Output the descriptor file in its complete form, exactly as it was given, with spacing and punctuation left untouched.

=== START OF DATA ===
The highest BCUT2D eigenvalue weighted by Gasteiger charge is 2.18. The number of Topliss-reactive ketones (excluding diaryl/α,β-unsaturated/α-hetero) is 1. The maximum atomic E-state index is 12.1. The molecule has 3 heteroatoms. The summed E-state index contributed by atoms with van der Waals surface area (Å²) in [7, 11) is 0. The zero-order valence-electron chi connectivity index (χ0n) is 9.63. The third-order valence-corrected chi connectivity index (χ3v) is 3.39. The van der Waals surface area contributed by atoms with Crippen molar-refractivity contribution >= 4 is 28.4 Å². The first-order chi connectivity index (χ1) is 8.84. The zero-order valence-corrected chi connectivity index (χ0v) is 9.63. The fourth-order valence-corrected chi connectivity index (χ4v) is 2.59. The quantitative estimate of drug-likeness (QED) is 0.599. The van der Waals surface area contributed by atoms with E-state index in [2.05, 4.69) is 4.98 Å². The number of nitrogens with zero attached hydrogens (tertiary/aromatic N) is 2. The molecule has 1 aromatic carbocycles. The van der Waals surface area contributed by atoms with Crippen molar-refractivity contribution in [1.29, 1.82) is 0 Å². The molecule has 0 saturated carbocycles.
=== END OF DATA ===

The highest BCUT2D eigenvalue weighted by Gasteiger charge is 2.18. The number of Topliss-reactive ketones (excluding diaryl/α,β-unsaturated/α-hetero) is 1. The maximum atomic E-state index is 12.1. The molecule has 3 heteroatoms. The summed E-state index contributed by atoms with van der Waals surface area (Å²) in [7, 11) is 0. The zero-order valence-electron chi connectivity index (χ0n) is 9.63. The third-order valence-corrected chi connectivity index (χ3v) is 3.39. The van der Waals surface area contributed by atoms with Crippen molar-refractivity contribution >= 4 is 28.4 Å². The first-order chi connectivity index (χ1) is 8.84. The zero-order valence-corrected chi connectivity index (χ0v) is 9.63. The fourth-order valence-corrected chi connectivity index (χ4v) is 2.59. The quantitative estimate of drug-likeness (QED) is 0.599. The van der Waals surface area contributed by atoms with E-state index in [2.05, 4.69) is 4.98 Å². The number of nitrogens with zero attached hydrogens (tertiary/aromatic N) is 2. The molecule has 1 aromatic carbocycles. The van der Waals surface area contributed by atoms with Crippen molar-refractivity contribution in [1.29, 1.82) is 0 Å². The molecule has 0 saturated carbocycles.